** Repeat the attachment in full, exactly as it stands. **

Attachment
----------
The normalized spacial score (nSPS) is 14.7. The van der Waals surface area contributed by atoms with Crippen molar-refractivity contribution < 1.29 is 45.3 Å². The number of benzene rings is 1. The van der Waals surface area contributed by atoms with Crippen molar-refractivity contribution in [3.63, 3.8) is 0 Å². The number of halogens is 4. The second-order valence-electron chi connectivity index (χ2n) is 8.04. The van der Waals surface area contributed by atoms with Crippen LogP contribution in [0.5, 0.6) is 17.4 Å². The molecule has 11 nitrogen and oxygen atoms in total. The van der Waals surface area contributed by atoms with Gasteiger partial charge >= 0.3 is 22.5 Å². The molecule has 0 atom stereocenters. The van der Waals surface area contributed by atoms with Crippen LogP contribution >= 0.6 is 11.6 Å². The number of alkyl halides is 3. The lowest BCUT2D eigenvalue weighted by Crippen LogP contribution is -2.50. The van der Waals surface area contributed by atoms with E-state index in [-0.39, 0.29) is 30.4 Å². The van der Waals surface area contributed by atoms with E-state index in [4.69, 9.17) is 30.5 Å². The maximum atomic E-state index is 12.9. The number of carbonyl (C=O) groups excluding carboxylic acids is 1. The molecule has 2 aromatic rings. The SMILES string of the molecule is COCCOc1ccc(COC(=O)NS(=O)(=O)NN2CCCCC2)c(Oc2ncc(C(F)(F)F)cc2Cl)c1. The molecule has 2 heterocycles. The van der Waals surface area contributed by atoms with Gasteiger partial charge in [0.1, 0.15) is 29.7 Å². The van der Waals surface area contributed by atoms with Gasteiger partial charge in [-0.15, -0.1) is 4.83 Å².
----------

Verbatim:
The normalized spacial score (nSPS) is 14.7. The van der Waals surface area contributed by atoms with Crippen molar-refractivity contribution < 1.29 is 45.3 Å². The number of benzene rings is 1. The van der Waals surface area contributed by atoms with Crippen molar-refractivity contribution in [3.63, 3.8) is 0 Å². The number of halogens is 4. The second-order valence-electron chi connectivity index (χ2n) is 8.04. The van der Waals surface area contributed by atoms with Crippen LogP contribution in [0.5, 0.6) is 17.4 Å². The molecule has 11 nitrogen and oxygen atoms in total. The van der Waals surface area contributed by atoms with Gasteiger partial charge >= 0.3 is 22.5 Å². The molecule has 0 atom stereocenters. The van der Waals surface area contributed by atoms with Crippen LogP contribution >= 0.6 is 11.6 Å². The number of alkyl halides is 3. The lowest BCUT2D eigenvalue weighted by Crippen LogP contribution is -2.50. The van der Waals surface area contributed by atoms with E-state index in [-0.39, 0.29) is 30.4 Å². The van der Waals surface area contributed by atoms with E-state index in [4.69, 9.17) is 30.5 Å². The maximum atomic E-state index is 12.9. The number of carbonyl (C=O) groups excluding carboxylic acids is 1. The molecule has 2 aromatic rings. The SMILES string of the molecule is COCCOc1ccc(COC(=O)NS(=O)(=O)NN2CCCCC2)c(Oc2ncc(C(F)(F)F)cc2Cl)c1. The molecule has 2 heterocycles. The van der Waals surface area contributed by atoms with Gasteiger partial charge in [0.1, 0.15) is 29.7 Å². The van der Waals surface area contributed by atoms with Gasteiger partial charge in [-0.15, -0.1) is 4.83 Å².